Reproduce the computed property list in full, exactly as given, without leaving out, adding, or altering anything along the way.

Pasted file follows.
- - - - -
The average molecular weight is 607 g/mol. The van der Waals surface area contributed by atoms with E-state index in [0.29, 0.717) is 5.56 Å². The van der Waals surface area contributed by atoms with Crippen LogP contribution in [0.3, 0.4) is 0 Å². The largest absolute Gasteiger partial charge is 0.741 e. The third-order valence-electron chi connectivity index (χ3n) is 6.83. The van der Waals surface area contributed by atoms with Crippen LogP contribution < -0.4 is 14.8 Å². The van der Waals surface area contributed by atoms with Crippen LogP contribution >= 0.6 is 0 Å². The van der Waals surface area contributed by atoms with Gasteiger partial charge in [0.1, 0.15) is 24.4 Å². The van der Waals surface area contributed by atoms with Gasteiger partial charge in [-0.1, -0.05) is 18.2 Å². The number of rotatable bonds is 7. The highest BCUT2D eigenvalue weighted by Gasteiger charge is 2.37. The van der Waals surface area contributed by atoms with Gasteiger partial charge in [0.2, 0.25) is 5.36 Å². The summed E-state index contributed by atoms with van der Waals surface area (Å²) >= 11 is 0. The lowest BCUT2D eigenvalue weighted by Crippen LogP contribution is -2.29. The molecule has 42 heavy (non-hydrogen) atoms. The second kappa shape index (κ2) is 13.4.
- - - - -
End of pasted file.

The average molecular weight is 607 g/mol. The van der Waals surface area contributed by atoms with E-state index in [0.29, 0.717) is 5.56 Å². The van der Waals surface area contributed by atoms with Crippen LogP contribution in [0.3, 0.4) is 0 Å². The largest absolute Gasteiger partial charge is 0.741 e. The third-order valence-electron chi connectivity index (χ3n) is 6.83. The van der Waals surface area contributed by atoms with Crippen LogP contribution < -0.4 is 14.8 Å². The van der Waals surface area contributed by atoms with Crippen LogP contribution >= 0.6 is 0 Å². The van der Waals surface area contributed by atoms with Gasteiger partial charge in [0.1, 0.15) is 24.4 Å². The van der Waals surface area contributed by atoms with Gasteiger partial charge in [-0.1, -0.05) is 18.2 Å². The number of rotatable bonds is 7. The highest BCUT2D eigenvalue weighted by Gasteiger charge is 2.37. The van der Waals surface area contributed by atoms with Gasteiger partial charge in [0.2, 0.25) is 5.36 Å². The summed E-state index contributed by atoms with van der Waals surface area (Å²) >= 11 is 0. The lowest BCUT2D eigenvalue weighted by Crippen LogP contribution is -2.29. The molecule has 42 heavy (non-hydrogen) atoms. The second kappa shape index (κ2) is 13.4.